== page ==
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Failing Protection Of Africa's National Parks

Date:
September 6, 2007
Source:
Blackwell Publishing Ltd.
Summary:
For years, biologists in Africa have known that large mammals -- including antelopes and their predators -- were disappearing outside reserves. Now a raft of studies show that we have moved beyond this. We are losing species from national parks, bastion of biodiversity conservation. Worryingly, this includes the continent's crown jewels such as Tanzania's Serengeti National Park.
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Kob antelope (Kobus kob kob) in the Comoé National Park, Côte d’Ivoire, are suffering from heavy over-hunting.
Credit: Frauke Fischer

For years, biologists in Africa have known that large mammals – including antelopes and their predators - were disappearing outside reserves.

Now a raft of studies, published in the September 2007 issue of the African Journal of Ecology, show that we have moved beyond this.  We are losing species from national parks, bastion of biodiversity conservation. Worryingly, this includes the continent’s crown jewels such as Tanzania’s Serengeti National Park.

Tim Caro (University of California, Davis, USA) and Paul Scholte (Leiden University, the Netherlands) review a range of wildlife inventories covering the entire Africa continent. Only recently, long term datasets of extensive areas have been mined using sophisticated statistical methods. In addition, population changes have now been traced within a single reserve across considerable time frames. These studies focus on antelopes that are relatively easy to count. Most are delicious to eat…

Caro and Scholte suspect that the documented declines represent only the tip of the iceberg. “Antelope populations have been poorly surveyed, and with the notable exceptions of the African Journal of Ecology articles, have failed to present quantitative information. What the new data show, is even relatively well-organised protected areas cannot be relied on as long-lasting conservation tools.”

“The causes of the large mammal declines are principally anthropogenic. Many parks are subject to the ravaging impact of illegal hunters. In West-Central Africa, this bushmeat hunting used to cover local consumption only, now it includes tables in far off cities that extend to London and Paris. Then there are reserves in which human encroachment is the driving force, whereas in reserves too small to harbour wildlife populations year-round, natural and anthropogenic causes operate in concert.”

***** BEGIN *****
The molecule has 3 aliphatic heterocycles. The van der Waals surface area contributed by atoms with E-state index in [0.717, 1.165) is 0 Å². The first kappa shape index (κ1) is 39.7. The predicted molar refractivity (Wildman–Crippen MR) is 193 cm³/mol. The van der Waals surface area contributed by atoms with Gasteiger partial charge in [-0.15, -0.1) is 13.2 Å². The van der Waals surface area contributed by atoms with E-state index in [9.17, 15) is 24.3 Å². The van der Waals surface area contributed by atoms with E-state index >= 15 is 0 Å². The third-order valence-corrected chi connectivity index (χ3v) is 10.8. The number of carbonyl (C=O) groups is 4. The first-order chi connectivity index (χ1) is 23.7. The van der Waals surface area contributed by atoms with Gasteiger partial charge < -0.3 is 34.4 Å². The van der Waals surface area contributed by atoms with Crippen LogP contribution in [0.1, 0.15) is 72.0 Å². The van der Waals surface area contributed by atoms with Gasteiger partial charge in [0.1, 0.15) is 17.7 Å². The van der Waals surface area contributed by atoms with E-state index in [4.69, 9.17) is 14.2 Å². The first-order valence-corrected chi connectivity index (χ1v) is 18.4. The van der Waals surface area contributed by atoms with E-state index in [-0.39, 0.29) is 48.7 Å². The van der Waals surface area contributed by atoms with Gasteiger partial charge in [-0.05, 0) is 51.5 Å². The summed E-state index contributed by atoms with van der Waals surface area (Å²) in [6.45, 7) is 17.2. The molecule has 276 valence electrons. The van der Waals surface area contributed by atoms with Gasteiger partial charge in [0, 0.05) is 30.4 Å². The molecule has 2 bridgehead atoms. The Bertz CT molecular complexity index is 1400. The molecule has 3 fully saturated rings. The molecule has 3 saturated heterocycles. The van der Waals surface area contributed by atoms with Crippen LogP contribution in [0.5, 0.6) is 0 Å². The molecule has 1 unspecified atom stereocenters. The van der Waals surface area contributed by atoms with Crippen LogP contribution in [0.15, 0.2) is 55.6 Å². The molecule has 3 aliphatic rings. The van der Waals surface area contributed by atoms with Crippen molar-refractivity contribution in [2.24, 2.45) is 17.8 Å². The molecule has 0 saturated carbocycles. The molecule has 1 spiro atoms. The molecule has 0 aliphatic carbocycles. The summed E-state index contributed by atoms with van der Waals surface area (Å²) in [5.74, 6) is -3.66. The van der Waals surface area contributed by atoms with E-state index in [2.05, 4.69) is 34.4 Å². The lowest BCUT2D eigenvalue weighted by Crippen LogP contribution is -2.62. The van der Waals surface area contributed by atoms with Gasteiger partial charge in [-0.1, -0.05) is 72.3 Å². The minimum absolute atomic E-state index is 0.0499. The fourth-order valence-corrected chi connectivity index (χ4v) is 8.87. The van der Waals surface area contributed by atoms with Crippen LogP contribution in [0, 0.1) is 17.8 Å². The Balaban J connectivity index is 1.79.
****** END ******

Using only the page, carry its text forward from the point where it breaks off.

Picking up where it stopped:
Caro and Scholte are cautious in formulating solutions, most of which impact poor people. “The idea of setting aside large tracts of land is outmoded by land-use change and demographics. Increased patrols, equipment and incentives for park guards, in tandem with community outreach programs, will go some way to stop poaching; whereas opposition to land greedy development schemes may halt encroachment.  But ultimately we may have to get used to faunal relaxation in Africa’s famous reserves leaving a continent containing isolated pockets of large mammal diversity living at low population sizes. Just like Europe.”

Reference: Tim Caro and Paul Scholte (2007). When Protection Falters. African Journal of Ecology 45 (3)  doi/full/10.1111/j.1365-2028.2007.00814.x


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The above post is reprinted from materials provided by Blackwell Publishing Ltd.. Note: Materials may be edited for content and length.


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Blackwell Publishing Ltd.. "Failing Protection Of Africa's National Parks." ScienceDaily. ScienceDaily, 6 September 2007. <www.sciencedaily.com/releases/2007/08/070830105915.htm>.
Blackwell Publishing Ltd.. (2007, September 6). Failing Protection Of Africa's National Parks. ScienceDaily. Retrieved September 3, 2015 from www.sciencedaily.com/releases/2007/08/070830105915.htm
Blackwell Publishing Ltd.. "Failing Protection Of Africa's National Parks." ScienceDaily. www.sciencedaily.com/releases/2007/08/070830105915.htm (accessed September 3, 2015).

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